Grilli: The need for federalism

Grilli: The need for Federalism. (Photo courtesy of

The leadership of Donald Trump has given the American people the illusion that he is the iconic figure of our disagreement. Many people feel that everyone would be able to come together if not for the fact that Donald Trump is president. Granted, I can’t think of a time where voting for a man has branded a red A on the chest of a supporter quite like this one, but Donald Trump is not the reason the country is so divided. The real reason is actually quite obvious. The people of this nation find themselves so divided from their neighbors in other communities because we find ourselves in a country with multiple levels of government. We have a federal government that oversees the states, that oversee the counties, that oversee the townships. Each of these bodies have different cultures, people, and makeup that would be expected in a federal system.

The only problem is that the federal government and all three of its branches have lost the meaning of federalism. Under systems built on the lowest authority like federalism. The federal government controls purely national issues like the military, immigration, and the regulation of interstate trade; the rest is left up to the states with the federal government playing umpire as they go about their business. Now, if only there were some documents that spelled out how a federal system would work in practice so no one’s rights were infringed upon…

Eureka! There are several such documents. The Federalist Papers, a collection of essays written by Alexander Hamilton, James Madison, and John Jay, were published in 1788 and they informally laid out the case for federalism and local government. Later, in 1789, the Constitution was ratified and it formally put forward the principles of a mixture of both federalism and anti-federalism. It has been largely ignored in the 21st century after the 9th and 10th amendments. The previously mentioned constitution has been, for all intents and purposes, right out of the document.

The beauty of this system is that each position gets to act in whatever manner it wishes to as long as the rights of its people are not infringed. In the system currently in place, the thoughts of other states matter. It matters because the federal government is currently in the business of creating a broad form policy that affects the entire nation. This is not how the country was designed to run. If the states were given the power they were intended to have, as granted to them by the constitution, then each state would be able to run themselves.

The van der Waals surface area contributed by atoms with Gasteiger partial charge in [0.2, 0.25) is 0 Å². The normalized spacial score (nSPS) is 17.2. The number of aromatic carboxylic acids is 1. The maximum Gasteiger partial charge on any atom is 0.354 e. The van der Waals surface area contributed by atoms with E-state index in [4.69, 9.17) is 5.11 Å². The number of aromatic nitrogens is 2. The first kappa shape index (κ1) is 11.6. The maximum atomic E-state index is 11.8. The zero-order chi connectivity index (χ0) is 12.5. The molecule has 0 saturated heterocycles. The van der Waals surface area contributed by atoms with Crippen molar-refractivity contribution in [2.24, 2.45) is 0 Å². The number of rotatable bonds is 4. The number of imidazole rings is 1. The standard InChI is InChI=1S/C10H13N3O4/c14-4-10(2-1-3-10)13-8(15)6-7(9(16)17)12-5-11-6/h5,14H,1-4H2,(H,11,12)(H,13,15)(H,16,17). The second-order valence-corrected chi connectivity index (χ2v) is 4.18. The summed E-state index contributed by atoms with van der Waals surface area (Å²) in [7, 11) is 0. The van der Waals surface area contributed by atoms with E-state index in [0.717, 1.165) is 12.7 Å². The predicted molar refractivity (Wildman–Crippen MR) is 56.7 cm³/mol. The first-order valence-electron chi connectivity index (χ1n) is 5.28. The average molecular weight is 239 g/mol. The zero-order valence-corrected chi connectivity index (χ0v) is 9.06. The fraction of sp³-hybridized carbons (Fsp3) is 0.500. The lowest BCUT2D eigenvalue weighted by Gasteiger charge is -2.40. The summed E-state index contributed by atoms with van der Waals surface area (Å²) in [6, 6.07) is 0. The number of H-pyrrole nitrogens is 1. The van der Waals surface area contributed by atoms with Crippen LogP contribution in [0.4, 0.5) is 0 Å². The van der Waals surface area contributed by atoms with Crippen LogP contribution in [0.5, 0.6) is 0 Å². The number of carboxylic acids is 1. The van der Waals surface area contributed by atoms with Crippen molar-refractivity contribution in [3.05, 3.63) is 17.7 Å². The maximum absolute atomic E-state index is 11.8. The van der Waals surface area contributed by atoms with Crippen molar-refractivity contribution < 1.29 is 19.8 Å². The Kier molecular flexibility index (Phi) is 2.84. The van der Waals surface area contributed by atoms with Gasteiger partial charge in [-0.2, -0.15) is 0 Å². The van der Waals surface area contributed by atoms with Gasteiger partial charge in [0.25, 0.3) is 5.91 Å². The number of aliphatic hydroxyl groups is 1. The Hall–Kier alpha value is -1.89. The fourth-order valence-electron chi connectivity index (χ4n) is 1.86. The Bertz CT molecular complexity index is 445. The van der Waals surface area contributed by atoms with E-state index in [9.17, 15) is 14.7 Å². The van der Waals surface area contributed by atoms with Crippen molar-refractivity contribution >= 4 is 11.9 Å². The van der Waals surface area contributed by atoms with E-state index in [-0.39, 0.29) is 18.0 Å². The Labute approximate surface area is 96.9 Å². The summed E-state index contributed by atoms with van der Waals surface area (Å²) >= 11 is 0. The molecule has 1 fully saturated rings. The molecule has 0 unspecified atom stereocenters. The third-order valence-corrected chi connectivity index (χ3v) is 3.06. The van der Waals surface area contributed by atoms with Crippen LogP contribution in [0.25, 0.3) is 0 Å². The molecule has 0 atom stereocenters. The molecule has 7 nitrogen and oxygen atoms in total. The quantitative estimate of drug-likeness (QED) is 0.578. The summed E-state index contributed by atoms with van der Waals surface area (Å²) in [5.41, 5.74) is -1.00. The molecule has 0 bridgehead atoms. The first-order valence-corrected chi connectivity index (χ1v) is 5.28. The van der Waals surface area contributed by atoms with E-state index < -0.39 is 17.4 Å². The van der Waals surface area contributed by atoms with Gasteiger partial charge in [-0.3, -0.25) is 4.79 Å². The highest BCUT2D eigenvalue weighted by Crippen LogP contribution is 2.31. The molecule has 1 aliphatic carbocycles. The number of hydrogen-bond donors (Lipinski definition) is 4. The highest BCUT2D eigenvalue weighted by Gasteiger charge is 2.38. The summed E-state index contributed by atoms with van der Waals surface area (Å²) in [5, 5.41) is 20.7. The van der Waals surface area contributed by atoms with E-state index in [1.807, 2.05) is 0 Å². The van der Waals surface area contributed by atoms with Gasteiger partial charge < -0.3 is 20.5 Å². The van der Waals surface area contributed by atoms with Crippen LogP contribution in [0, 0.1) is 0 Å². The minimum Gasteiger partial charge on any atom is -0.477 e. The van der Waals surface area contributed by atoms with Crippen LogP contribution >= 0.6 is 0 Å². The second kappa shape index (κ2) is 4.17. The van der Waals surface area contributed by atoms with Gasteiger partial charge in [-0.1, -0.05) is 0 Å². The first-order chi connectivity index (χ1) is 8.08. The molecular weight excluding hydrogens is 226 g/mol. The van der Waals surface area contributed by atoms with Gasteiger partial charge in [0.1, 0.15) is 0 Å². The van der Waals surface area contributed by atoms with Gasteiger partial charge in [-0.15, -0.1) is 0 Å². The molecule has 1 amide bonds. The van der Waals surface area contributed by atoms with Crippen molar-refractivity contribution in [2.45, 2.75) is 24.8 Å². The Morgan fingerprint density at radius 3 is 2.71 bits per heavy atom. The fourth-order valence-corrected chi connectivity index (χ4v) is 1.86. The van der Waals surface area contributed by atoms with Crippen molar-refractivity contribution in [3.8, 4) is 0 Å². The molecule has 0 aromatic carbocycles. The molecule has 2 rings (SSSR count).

A greater emphasis on federalism is in the national best interest for several reasons. The first is that every state can become a small-scale science experiment on which the state assemblies can work out the kinks in their plans. Right leaning states would be better suited to cater to their voters who would like a more lenient policy, a market-oriented economy. While left leaning states would be able to provide any sort of social welfare net they desired in their states. Here, there is no need for conflict and, better yet, the fact that different legislative models are being employed in states at the same point in time. Which allows other state houses to see what works and employ it to their own district.

Yet another reason to employ such a method of governance lies in an unchanging fact: the people from different areas of this country are just that—different. The intended result of a legislative policy need not be the only test used in the deliberation process. The voters served must also be a criteria. Do the people affected by a policy actually want it? The answer to various questions differs greatly throughout the country. As Nobel Prize winning economist F. A. Hayek, points out, it is simply impossible even in principle to serve every community when making policy that affects everyone at a federal level. Serving the gas station owner in Lincoln, Nebraska and the jewelry store owner in Tuscaloosa, Alabama with the same set of regulations is impossible even in theory. Due to the immeasurably complex nature of each business in each less important community. These legislative issues are better left to the local level if possible. This is especially true now that we have entered an era when we are more divided than ever in terms of policy preference.

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